If there are little over 15 enthusiastic youth workers and volunteers from Estonia, Spain, Greece, Romania, Germany/India, Turkey, Bulgaria, and Portugal in the same room, it only means that another Erasmus+ project is happening. So it was, as we got together in Targoviste, Romania to learn about youth leadership in an amazing training course called "Be a Leader.”
The workshops were all about becoming a good leader. We talked about leading young people, different leadership styles, helping and including everyone, and getting involved in our communities. It wasn't just talk; we learned real-life skills to make a positive difference where we live.
One day, we visited office of the organisers of this TC, Be You, learning how their visions have become reality now. We also explored the Royal Court and this cool Printing & Old Book Museum, getting a taste of Romania's awesome history.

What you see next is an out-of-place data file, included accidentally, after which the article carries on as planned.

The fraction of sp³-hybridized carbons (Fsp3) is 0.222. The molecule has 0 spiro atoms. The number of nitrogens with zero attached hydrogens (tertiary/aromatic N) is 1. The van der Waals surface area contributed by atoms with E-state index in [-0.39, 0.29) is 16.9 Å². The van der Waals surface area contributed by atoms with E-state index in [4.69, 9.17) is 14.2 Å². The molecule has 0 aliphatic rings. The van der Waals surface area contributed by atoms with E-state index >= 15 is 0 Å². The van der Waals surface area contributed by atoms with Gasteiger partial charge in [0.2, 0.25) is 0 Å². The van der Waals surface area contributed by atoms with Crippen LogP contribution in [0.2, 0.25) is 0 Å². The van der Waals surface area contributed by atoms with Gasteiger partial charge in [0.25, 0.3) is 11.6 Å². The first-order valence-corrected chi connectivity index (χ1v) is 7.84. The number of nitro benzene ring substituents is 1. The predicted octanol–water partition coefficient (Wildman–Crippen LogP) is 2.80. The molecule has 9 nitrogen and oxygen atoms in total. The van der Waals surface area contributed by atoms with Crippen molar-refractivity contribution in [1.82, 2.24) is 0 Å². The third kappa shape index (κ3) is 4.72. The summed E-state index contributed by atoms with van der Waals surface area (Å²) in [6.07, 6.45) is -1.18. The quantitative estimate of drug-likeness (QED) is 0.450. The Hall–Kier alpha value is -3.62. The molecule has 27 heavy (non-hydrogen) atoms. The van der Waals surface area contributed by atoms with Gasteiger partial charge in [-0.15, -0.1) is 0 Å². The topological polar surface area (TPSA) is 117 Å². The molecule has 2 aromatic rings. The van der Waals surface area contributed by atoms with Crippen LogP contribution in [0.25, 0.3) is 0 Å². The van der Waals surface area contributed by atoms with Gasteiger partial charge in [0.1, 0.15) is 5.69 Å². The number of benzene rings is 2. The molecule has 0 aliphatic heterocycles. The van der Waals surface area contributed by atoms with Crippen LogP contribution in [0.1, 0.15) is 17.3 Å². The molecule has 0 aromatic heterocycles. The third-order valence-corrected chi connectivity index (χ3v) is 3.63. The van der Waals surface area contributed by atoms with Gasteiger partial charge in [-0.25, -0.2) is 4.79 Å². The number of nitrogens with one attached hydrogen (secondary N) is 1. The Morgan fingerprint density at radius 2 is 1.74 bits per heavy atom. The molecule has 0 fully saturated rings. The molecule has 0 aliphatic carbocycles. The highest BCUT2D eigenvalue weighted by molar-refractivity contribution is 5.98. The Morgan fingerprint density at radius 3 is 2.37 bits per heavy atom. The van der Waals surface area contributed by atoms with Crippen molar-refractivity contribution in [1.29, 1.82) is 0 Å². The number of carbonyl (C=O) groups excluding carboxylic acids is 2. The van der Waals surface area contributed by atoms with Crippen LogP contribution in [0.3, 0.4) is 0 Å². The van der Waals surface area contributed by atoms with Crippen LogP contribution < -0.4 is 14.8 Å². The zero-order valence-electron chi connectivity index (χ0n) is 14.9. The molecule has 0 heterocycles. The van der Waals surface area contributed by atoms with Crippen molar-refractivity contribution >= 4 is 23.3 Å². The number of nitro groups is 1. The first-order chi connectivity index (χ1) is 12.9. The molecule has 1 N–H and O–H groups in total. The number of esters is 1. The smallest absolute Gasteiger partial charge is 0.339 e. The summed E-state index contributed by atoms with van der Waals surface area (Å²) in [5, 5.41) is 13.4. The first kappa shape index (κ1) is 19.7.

But the best part? A trip to Peleș Castle. Yeah, it meant waking up early, but the castle in the Carpathian Mountains was like something out of a fairy tale. After checking out the castle and museum, we had a chill afternoon, lying on the grass, feeling the sun on our faces, and looking at the amazing mountains. We even went barefoot—a little touch of nature.
The course wasn't just about listening; we got to be teachers too. A guy from Germany had us play a game about trust, the Turkish team shared how they teach knowledge from Erasmus in their schools, and an Estonian helped us discover our work personalities better and how we can communicate better with each other. Also, we were able to create a booklet on leadership together. We came up with five cool activities that anyone can do to become a better leader.
"Be a Leader" wasn't your usual training course. It was a journey we all took together — discovering more about ourselves, sharing our cultures, and picking up skills that will make us leaders in the future. As we all headed home, we didn't just take memories of Romania; we took a fresh sense of purpose and the tools to make a positive impact in our own communities.